[Politech] Update on Internet wiretapping for phone calls [priv]

From: Declan McCullagh (declan@private)
Date: Mon Apr 05 2004 - 08:49:43 PDT

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    Sununu's proposal also addresses the controversial issue of VoIP 
    wiretapping, saying that VoIP companies that provide links to the 
    existing telephone network--a category that would include Vonage, for 
    instance--must provide some "access to necessary information to law 
    enforcement agencies." But the access requirement, a key concern of the 
    FBI, would not apply to instant messaging applications or peer-to-peer 
    services like Skype.
    Law enforcement officers can now eavesdrop on every call made by Cox's 
    nearly 1 million voice over Internet Protocol (VoIP) phone subscribers.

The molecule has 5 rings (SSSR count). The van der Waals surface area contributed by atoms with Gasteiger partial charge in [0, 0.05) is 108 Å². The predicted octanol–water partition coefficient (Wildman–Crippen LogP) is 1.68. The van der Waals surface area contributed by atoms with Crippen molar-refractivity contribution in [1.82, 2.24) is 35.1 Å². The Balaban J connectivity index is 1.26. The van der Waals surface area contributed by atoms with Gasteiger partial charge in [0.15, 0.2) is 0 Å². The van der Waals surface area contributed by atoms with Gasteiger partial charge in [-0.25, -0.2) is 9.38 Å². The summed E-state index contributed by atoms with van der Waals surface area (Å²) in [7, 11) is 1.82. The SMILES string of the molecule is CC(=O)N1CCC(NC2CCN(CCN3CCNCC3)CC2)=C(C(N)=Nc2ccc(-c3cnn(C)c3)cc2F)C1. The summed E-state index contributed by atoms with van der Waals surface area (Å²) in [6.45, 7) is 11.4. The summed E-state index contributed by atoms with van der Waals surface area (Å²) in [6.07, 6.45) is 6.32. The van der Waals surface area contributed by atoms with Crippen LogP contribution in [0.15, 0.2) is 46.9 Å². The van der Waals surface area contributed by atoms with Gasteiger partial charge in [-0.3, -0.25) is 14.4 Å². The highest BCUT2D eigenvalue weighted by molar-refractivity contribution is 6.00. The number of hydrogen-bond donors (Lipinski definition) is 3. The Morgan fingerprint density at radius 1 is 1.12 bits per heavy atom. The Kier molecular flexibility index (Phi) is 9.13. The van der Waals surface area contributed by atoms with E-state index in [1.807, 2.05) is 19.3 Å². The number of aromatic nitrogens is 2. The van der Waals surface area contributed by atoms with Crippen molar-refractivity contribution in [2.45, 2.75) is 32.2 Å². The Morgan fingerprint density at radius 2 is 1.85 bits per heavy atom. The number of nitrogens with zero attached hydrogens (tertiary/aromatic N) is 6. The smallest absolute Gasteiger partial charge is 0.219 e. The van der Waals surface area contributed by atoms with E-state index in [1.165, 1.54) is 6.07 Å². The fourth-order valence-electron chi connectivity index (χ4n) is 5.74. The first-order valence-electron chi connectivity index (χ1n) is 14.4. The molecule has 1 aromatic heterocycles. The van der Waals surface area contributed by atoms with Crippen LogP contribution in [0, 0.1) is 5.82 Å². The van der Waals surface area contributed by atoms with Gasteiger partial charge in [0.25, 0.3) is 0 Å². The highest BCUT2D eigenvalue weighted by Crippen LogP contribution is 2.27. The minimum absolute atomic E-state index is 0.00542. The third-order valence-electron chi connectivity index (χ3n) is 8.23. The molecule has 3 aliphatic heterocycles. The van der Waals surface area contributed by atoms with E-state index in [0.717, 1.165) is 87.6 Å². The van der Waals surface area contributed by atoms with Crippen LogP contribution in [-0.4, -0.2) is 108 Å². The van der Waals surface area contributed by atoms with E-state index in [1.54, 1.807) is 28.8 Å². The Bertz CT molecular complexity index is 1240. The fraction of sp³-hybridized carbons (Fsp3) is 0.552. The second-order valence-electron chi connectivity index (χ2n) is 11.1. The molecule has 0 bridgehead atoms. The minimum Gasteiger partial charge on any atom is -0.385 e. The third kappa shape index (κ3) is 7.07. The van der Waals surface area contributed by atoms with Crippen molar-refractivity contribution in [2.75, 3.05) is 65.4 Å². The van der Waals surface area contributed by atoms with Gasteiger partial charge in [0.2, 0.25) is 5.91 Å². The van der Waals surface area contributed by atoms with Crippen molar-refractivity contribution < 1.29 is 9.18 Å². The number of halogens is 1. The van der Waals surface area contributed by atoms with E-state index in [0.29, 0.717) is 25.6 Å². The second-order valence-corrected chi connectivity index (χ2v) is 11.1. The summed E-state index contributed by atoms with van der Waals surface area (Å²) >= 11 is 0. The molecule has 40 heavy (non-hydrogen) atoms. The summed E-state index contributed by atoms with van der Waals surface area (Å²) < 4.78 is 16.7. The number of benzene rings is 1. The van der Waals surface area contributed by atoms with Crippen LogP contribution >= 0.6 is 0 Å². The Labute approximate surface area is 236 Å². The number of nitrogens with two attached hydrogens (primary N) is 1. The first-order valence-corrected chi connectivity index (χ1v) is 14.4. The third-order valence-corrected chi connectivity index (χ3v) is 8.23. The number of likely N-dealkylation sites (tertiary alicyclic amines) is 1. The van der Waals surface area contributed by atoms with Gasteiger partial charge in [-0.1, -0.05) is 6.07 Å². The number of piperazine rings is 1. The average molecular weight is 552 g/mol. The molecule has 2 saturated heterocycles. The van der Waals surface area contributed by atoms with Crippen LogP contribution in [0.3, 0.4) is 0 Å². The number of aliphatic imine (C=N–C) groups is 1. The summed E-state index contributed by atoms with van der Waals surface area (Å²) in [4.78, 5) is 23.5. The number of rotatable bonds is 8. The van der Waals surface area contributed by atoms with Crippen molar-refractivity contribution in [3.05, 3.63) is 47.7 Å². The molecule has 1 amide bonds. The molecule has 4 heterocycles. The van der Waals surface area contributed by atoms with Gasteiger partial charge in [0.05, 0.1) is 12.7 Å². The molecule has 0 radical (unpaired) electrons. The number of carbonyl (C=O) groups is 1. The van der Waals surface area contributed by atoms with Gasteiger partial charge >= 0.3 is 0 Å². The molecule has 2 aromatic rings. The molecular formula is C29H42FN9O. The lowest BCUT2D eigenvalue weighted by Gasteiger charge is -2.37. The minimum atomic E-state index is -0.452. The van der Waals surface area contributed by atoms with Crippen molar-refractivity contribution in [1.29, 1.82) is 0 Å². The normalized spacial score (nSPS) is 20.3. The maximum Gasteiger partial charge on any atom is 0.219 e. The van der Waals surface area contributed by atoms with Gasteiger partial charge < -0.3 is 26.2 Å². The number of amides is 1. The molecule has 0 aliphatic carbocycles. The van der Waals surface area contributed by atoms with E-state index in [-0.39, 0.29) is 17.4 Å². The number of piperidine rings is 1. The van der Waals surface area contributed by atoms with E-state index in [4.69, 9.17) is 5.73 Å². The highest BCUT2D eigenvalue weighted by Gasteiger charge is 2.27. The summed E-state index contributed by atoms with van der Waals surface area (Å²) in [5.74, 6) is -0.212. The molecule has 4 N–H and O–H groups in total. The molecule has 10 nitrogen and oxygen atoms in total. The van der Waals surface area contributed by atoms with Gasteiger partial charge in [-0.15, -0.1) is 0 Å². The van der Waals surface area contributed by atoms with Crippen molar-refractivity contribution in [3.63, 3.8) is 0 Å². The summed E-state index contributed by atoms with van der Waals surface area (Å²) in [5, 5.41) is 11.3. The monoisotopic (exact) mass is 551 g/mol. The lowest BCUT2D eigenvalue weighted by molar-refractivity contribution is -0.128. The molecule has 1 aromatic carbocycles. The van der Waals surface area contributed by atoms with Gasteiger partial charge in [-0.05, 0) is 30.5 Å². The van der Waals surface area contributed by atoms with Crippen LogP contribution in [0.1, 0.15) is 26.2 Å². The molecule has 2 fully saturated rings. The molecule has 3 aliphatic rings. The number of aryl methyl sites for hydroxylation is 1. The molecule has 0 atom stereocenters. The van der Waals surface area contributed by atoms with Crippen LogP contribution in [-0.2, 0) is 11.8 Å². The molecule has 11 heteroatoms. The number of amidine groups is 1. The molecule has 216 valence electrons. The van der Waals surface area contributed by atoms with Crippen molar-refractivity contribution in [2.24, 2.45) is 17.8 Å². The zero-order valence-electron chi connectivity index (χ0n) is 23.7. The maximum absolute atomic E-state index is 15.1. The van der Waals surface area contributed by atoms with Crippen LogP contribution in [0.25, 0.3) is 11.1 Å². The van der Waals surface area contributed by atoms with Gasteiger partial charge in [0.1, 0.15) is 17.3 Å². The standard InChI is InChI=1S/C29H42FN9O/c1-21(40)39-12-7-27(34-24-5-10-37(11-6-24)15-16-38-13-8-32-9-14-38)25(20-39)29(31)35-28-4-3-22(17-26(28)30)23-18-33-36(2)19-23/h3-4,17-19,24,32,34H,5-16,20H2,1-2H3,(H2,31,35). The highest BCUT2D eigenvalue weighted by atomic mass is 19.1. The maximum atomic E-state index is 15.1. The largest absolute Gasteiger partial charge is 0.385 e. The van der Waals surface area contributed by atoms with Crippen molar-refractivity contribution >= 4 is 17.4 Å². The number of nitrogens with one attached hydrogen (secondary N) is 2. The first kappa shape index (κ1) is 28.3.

Police can already tap calls on 12 of Cox's 13 telephone markets because 
    they rely on traditional phone equipment equipped with eavesdropping 
    abilities. But in December, Cox deployed VoIP, a much cheaper 
    alternative that uses the unregulated Internet. Roanoke, Va., is the 
    first of several small markets where Cox is deploying VoIP technology.
    Net-phoning provider VoicePulse says it plans to use encryption to 
    secure calls, part of an industry trend that could pull in business 
    customers but raise problems for law enforcement wiretaps.
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